Updated: Williamson County Makes Arrest in 1980 Murder Case
Williamson County officials have arrested a 53-year-old former Garland resident in the 1980 murder of Mildred McKinney. The Williamson County Sheriff's Office says it identified the DNA and a fingerprint of Steven Alan Thomas at the crime scene.
Editor's note: This story has been updated throughout with additional details provided by the Williamson County Sheriff's Office.
Williamson County sheriff's investigators have arrested Steven Alan Thomas, 53, in the 1980 murder of Mildred McKinney, the agency announced Tuesday.
McKinney was 73 when her daughter found her dead in her Williamson County duplex, where she lived alone. She had been beaten, strangled and raped. The murderer stacked a recliner, end table and vacuum cleaner on her head and chest.
The sheriff's office learned that DNA from the nearly 32-year-old murder scene matched Thomas on June 27, and additional testing of DNA collected from Thomas on July 5 also matched the DNA found at the murder scene. Analysis of a fingerprint from the scene of the murder also belonged to Thomas.
Detectives met with Thomas twice in Dallas and in Austin. He said he did not know McKinney and denied sexually assaulting and murdering her. Thomas was arrested Monday in Austin.
A search of public records shows Thomas was arrested at least six times between 1993 and 2000 for charges including drug possession and carrying an unlawful weapon.
McKinney's grandson, Bob Stapleton, said in a statement that the family was sad that news of the arrest came after the death of his mother, Patricia Stapleton, who had long sought her mother's killer. But he said the family appreciated the dedicated efforts of police to solve the crime.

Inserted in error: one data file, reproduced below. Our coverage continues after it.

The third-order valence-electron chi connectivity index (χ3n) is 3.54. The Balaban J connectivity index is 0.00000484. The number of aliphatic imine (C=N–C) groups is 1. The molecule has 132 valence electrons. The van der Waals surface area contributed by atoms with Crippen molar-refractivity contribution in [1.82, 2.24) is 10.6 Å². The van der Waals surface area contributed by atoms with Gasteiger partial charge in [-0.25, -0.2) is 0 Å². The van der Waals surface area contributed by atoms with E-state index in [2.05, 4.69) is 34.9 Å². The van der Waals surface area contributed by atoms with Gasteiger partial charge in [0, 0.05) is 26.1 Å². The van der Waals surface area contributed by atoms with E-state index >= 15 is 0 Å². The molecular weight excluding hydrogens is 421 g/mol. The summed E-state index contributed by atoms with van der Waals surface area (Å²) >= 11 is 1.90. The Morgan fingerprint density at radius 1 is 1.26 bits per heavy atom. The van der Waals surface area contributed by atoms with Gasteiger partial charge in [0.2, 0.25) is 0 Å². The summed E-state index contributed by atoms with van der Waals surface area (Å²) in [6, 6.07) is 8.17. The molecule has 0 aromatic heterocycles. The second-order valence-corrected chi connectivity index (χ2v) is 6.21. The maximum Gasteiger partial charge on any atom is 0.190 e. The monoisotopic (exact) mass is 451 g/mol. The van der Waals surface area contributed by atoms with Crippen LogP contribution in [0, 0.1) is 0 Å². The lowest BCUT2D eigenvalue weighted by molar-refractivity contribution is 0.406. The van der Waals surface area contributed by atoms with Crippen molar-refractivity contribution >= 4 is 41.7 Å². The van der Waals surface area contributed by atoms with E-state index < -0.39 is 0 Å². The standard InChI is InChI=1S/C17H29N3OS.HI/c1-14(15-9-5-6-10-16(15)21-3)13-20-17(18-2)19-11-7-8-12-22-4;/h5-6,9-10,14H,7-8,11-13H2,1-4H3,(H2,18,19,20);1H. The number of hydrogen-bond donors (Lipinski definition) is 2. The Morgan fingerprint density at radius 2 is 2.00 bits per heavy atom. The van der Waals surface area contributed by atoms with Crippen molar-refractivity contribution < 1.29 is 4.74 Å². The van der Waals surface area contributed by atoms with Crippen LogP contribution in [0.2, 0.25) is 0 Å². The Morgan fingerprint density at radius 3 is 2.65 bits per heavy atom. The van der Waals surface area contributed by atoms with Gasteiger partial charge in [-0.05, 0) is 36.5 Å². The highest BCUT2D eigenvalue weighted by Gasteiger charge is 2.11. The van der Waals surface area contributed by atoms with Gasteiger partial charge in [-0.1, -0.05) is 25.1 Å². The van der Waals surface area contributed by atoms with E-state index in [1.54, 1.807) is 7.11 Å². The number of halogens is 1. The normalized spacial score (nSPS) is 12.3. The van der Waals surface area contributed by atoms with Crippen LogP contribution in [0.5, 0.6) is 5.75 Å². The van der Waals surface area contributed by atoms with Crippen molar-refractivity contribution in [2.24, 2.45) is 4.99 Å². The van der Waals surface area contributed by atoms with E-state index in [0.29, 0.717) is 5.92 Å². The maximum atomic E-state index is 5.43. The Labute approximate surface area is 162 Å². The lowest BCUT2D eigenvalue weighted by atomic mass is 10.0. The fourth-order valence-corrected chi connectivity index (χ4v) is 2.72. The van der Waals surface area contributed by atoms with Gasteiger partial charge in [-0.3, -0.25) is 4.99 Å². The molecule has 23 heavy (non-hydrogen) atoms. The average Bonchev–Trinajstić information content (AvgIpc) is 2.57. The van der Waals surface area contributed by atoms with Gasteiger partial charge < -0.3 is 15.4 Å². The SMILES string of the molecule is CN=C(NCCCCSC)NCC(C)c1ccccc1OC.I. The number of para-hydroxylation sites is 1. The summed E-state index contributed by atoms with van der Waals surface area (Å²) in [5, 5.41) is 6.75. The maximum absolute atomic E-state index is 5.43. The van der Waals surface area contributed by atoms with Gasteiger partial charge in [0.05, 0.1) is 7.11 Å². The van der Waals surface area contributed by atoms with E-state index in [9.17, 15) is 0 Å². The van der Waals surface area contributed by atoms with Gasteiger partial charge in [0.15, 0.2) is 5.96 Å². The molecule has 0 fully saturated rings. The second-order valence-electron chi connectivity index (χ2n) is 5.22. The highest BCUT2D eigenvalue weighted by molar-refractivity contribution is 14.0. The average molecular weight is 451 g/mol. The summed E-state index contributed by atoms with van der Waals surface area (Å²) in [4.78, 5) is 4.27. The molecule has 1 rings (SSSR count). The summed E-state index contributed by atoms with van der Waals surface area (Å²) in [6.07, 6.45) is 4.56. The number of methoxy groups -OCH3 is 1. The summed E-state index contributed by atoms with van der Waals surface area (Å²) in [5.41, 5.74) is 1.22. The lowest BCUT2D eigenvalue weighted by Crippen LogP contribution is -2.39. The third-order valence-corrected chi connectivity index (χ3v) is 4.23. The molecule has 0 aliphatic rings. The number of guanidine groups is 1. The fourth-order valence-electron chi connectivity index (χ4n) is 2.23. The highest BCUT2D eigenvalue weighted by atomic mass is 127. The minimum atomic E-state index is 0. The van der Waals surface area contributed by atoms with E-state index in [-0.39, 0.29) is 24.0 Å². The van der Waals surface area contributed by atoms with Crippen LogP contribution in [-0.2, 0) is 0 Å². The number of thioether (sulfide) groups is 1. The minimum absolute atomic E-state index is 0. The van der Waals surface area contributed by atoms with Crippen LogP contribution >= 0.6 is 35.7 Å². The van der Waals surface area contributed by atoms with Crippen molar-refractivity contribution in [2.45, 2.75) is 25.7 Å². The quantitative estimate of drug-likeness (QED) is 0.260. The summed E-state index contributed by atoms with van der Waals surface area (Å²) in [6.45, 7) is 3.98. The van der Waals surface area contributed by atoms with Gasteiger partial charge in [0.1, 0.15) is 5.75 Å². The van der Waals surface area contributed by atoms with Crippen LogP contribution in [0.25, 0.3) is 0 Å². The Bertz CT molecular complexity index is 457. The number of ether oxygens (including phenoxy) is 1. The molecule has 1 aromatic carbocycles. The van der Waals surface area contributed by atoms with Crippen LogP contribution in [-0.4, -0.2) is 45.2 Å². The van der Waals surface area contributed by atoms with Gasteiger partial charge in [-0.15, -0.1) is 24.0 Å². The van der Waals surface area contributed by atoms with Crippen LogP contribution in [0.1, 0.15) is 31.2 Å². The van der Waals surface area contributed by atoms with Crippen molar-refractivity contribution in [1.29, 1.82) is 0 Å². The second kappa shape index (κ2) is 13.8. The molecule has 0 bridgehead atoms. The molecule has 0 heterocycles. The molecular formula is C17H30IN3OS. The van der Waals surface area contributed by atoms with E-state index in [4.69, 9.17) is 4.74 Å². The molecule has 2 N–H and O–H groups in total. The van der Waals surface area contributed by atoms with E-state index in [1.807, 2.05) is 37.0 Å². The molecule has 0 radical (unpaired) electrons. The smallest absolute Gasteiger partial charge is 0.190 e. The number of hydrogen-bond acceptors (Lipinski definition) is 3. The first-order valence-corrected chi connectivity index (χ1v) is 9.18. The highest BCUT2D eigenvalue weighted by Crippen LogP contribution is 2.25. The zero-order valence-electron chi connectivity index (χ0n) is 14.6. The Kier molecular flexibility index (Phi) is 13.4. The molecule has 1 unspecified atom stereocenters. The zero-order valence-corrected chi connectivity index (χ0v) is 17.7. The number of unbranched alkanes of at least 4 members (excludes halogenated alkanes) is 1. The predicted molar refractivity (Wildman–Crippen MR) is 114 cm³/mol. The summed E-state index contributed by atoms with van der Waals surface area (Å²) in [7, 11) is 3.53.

"She was a glorious woman who my family and I love and cherish and who will continue to live on in our fondest memories," Stapleton said of his grandmother.
Henry Lee Lucas, confessed to killing McKinney in the 1980’s, but DNA evidence later proved he was not the killer.
Some had long suspected a link between McKinney's murder and the 1986 murder of Christine Morton. The two women lived less than a mile apart, both were beaten to death, and items were stacked on their bodies.
After Christine Morton's husband, Michael Morton, spent nearly 25 years in prison for her murder, authorities linked DNA found near the scene of her killing to 58-year-old Bastrop dishwasher Mark Norwood. Morton was released from prison in October after Norwood's DNA was also linked to the 1988 murder of Debra Jan Baker.
Morton had sought DNA comparison between evidence at his wife's murder scene and evidence from the McKinney murder scene in 2005. And Patricia Stapleton had sued Williamson County officials in 2008, along with attorneys for Morton, seeking DNA testing to determine whether the two murders were related.
In January, the Williamson County Sheriff's Office reported that DNA from the McKinney murder did not match with Norwood, who is awaiting trial now in Christine Morton's murder.
"Pat Stapleton strove valiantly to focus law enforcement on her mother's murder," said John Raley, Morton's pro bono lawyer at the Houston law firm Raley & Bowick. "I hope this news will provide comfort to her family."
Texas Tribune donors or members may be quoted or mentioned in our stories, or may be the subject of them. For a complete list of contributors, click here.
Information about the authors
Quality journalism doesn't come free
Perhaps it goes without saying — but producing quality journalism isn't cheap. At a time when newsroom resources and revenue across the country are declining, The Texas Tribune remains committed to sustaining our mission: creating a more engaged and informed Texas with every story we cover, every event we convene and every newsletter we send. As a nonprofit newsroom, we rely on members to help keep our stories free and our events open to the public. Do you value our journalism? Show us with your support.Yes, I'll donate today